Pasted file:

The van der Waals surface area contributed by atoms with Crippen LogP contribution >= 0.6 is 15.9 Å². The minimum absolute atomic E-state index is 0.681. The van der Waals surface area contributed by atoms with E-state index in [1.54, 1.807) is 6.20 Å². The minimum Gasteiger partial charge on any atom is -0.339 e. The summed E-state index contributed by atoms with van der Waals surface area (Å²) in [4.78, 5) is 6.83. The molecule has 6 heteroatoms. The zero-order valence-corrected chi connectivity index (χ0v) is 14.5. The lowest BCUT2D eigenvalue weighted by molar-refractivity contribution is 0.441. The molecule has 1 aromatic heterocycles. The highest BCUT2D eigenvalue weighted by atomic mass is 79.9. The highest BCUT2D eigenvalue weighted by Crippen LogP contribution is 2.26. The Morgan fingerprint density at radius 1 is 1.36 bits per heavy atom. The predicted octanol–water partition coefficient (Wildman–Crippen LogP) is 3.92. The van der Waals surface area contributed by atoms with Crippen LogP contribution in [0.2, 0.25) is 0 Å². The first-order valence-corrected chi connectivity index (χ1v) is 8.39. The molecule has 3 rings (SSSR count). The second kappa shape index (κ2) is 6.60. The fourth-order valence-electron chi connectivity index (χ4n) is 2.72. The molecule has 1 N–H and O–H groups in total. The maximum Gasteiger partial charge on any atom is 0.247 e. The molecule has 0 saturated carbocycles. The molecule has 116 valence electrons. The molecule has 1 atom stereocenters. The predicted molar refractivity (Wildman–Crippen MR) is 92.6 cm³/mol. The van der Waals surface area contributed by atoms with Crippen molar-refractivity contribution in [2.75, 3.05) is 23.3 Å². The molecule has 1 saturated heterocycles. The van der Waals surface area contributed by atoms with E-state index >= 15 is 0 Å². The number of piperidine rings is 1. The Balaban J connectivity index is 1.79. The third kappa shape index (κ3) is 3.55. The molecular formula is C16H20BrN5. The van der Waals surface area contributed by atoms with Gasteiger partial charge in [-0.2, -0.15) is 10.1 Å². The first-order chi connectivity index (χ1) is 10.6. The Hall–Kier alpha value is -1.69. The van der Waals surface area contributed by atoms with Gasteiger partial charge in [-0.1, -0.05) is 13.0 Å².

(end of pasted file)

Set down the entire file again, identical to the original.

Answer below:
The van der Waals surface area contributed by atoms with Crippen LogP contribution >= 0.6 is 15.9 Å². The minimum absolute atomic E-state index is 0.681. The van der Waals surface area contributed by atoms with E-state index in [1.54, 1.807) is 6.20 Å². The minimum Gasteiger partial charge on any atom is -0.339 e. The summed E-state index contributed by atoms with van der Waals surface area (Å²) in [4.78, 5) is 6.83. The molecule has 6 heteroatoms. The zero-order valence-corrected chi connectivity index (χ0v) is 14.5. The lowest BCUT2D eigenvalue weighted by molar-refractivity contribution is 0.441. The molecule has 1 aromatic heterocycles. The highest BCUT2D eigenvalue weighted by atomic mass is 79.9. The highest BCUT2D eigenvalue weighted by Crippen LogP contribution is 2.26. The Morgan fingerprint density at radius 1 is 1.36 bits per heavy atom. The predicted octanol–water partition coefficient (Wildman–Crippen LogP) is 3.92. The van der Waals surface area contributed by atoms with Crippen LogP contribution in [0.2, 0.25) is 0 Å². The first-order valence-corrected chi connectivity index (χ1v) is 8.39. The molecule has 3 rings (SSSR count). The second kappa shape index (κ2) is 6.60. The fourth-order valence-electron chi connectivity index (χ4n) is 2.72. The molecule has 1 N–H and O–H groups in total. The maximum Gasteiger partial charge on any atom is 0.247 e. The molecule has 0 saturated carbocycles. The molecule has 116 valence electrons. The molecule has 1 atom stereocenters. The predicted molar refractivity (Wildman–Crippen MR) is 92.6 cm³/mol. The van der Waals surface area contributed by atoms with Crippen molar-refractivity contribution in [2.75, 3.05) is 23.3 Å². The molecule has 1 saturated heterocycles. The van der Waals surface area contributed by atoms with E-state index >= 15 is 0 Å². The number of piperidine rings is 1. The Balaban J connectivity index is 1.79. The third kappa shape index (κ3) is 3.55. The molecular formula is C16H20BrN5. The van der Waals surface area contributed by atoms with Gasteiger partial charge in [-0.2, -0.15) is 10.1 Å². The first-order chi connectivity index (χ1) is 10.6. The Hall–Kier alpha value is -1.69. The van der Waals surface area contributed by atoms with Gasteiger partial charge in [-0.1, -0.05) is 13.0 Å².